American journalist Danny Fenster released from jail in Myanmar

American journalist Danny Fenster has been freed from prison in Myanmar, according to a Myanmar military official and former New Mexico governor Bill Richardson, who had been on a private humanitarian visit to the country.

Fenster’s release comes just days after the former managing editor of Frontier Myanmar — an independent news outlet that covered current affairs, business and politics — was sentenced to 11 years in prison by a military court in Myanmar.

Myanmar’s military spokesperson Zaw Min Tun told CNN Business that the journalist “has been released and deported. We will release details why he was released later.”

According to a statement released by Richardson on Monday, Fenster will be making his way back to the United States “through Qatar, over the next day and a half.”

A former US ambassador to the United Nations, Richardson said he had conducted face-to-face negotiations with Min Aung Hlaing, the leader of Myanmar’s military junta.

Fenster’s family said they were “overjoyed” at his release.

“We cannot wait to hold him in our arms,’ they said in a statement. ” We are tremendously grateful to all the people who have helped secure his release, especially Ambassador Richardson, as well as our friends and the public who have expressed their support and stood by our sides as we endured these long and difficult months.”

Speaking to reporters after he landed in Doha to transit, Fenster said he was physically healthy and he “wasn’t starved or beaten” while in prison.

“I am feeling alright physically, it’s just the same privation that comes with any form of incarceration, you just go a little stir crazy and the longer it drags on the more worried you are that it’s just never going to end. That was the biggest concern just staying through that,” he said.

Fenster was one of about 126 journalists or media workers detained since the coup, according to the United Nations. About 47 remain behind bars.

He said he wants to keep the focus on the other journalists still detained in Myanmar “and do everything we can to lobby on their behalf. We are still trying very hard and hoping we can get them out of there.”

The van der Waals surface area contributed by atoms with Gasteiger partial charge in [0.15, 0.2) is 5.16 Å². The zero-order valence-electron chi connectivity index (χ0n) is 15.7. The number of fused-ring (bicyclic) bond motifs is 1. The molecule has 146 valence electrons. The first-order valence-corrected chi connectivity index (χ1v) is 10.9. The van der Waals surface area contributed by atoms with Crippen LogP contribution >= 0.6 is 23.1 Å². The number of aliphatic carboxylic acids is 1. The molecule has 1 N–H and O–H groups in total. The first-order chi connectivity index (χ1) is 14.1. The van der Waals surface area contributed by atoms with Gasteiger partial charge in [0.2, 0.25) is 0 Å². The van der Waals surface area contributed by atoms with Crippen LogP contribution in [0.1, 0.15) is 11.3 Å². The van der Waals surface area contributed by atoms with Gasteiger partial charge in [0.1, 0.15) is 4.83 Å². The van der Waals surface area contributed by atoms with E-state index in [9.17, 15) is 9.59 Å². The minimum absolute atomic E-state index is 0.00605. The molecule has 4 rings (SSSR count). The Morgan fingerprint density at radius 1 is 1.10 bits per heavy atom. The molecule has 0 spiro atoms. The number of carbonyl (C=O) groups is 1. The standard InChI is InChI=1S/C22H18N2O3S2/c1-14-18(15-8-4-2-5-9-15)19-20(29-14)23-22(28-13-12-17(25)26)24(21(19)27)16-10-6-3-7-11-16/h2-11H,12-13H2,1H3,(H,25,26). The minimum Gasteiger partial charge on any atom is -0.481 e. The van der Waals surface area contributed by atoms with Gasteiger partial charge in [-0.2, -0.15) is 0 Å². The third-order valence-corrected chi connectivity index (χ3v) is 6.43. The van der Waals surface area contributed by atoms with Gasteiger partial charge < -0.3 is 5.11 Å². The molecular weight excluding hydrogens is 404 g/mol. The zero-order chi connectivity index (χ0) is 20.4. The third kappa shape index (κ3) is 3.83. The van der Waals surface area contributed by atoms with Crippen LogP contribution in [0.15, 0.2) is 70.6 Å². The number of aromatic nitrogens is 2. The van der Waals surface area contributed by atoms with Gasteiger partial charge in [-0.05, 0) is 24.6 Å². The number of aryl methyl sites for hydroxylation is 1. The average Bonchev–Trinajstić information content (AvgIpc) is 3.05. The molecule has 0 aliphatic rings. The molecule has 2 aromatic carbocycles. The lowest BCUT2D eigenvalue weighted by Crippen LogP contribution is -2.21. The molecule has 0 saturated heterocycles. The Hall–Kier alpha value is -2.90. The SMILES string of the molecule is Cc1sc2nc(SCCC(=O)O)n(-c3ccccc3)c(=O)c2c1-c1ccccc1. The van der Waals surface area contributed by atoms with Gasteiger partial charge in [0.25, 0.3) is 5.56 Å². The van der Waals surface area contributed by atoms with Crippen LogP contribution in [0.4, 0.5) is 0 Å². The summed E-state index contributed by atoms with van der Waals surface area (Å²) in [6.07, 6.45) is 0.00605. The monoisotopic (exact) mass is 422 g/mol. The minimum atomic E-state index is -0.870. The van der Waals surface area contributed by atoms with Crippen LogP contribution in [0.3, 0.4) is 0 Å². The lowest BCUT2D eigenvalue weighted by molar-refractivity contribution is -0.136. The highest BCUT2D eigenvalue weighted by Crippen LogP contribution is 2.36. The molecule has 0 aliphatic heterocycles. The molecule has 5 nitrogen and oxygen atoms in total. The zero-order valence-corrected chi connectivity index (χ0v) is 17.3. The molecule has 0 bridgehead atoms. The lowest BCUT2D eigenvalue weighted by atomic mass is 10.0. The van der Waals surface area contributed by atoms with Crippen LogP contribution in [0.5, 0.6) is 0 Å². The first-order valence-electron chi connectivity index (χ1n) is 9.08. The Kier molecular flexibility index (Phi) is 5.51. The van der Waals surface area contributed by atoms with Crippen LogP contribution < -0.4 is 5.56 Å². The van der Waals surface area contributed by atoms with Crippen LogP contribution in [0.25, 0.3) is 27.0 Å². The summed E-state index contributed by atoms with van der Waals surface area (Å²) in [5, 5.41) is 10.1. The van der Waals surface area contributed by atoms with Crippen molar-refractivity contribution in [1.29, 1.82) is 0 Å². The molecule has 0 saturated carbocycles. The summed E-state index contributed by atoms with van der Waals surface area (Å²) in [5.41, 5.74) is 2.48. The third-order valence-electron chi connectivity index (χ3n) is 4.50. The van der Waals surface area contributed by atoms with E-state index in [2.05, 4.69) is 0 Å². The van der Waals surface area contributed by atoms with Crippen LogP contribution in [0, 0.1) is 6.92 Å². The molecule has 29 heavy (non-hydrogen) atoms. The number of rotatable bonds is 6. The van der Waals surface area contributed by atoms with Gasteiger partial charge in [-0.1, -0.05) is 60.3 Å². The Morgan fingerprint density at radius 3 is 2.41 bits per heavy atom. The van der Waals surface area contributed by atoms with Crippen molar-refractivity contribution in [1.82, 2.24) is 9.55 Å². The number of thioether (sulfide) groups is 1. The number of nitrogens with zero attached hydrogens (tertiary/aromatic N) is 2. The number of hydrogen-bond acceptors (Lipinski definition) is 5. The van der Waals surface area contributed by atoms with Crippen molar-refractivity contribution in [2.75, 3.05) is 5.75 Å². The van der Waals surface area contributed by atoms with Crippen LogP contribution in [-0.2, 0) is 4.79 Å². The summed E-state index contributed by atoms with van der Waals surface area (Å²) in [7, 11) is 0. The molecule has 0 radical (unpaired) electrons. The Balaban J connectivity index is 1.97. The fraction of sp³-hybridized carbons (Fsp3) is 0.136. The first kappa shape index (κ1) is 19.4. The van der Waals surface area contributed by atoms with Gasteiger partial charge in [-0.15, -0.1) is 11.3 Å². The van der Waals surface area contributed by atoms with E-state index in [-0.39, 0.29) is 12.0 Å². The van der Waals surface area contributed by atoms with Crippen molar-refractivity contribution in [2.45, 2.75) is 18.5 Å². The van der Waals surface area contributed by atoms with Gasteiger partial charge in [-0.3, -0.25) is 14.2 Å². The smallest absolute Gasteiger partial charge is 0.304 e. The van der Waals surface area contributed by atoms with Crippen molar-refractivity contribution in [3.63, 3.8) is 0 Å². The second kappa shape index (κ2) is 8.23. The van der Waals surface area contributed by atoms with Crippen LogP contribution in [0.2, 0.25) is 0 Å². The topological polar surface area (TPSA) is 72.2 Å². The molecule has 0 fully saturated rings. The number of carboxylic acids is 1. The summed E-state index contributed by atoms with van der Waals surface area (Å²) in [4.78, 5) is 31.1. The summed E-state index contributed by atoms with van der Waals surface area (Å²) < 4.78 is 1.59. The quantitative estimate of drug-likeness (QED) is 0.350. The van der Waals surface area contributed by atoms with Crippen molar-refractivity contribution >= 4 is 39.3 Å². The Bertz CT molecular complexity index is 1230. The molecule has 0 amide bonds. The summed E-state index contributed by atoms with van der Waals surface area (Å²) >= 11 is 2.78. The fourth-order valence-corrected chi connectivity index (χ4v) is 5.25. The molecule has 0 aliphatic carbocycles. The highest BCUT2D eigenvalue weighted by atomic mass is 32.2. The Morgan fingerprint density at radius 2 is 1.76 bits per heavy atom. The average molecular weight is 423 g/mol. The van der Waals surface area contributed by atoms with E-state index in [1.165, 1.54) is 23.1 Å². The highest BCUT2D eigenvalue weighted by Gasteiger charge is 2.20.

Fenster, a 37-year-old from Detroit, Michigan, was arrested at Yangon International Airport on May 24 while he was trying to leave the country to visit his family in the United States. He had been denied bail and was held in Insein Prison in Yangon. On Friday, he was found guilty of three charges brought against him by the Myanmar military, which seized control of the country in a coup on February 1.

Those charges included visa breaches, unlawful association with an illegal group and incitement under section 505a of Myanmar’s Penal Code, which makes it a crime to publish or circulate comments that “cause fear” or spread “false news.” He was also charged with sedition and terrorism offenses.

Sonny Swe, Publisher, CEO and co-founder of Frontier Myanmar, Fenster’s former employer in Myanmar, told CNN Business on the phone that Fenster was already on a plane having left Insein prison earlier in the day.

“I’m very, very pleased to hear about the news. Not only our happiness, I’ve been there before, I know how Danny and the family will be feeling right now,” Swe said. “From this point onwards, it’s all positive. He deserves to be reunited with his family.”

US Secretary of State Antony Blinken said in a statement, “we welcome the release of American journalist Daniel Fenster from prison in Burma, where he was wrongfully detained for almost six months.”

“We are glad that Danny will soon be reunited with his family as we continue to call for the release of others who remain unjustly imprisoned in Burma,’ he said, using another name for the country.

Since the military seized power, more than 1,260 people have been killed by junta forces and 10,000 people have been arrested, with widespread reports of torture and abuse, according to advocacy group Assistance Association for Political Prisoners.

™ & © 2021 Cable News Network, Inc., a WarnerMedia Company. All rights reserved.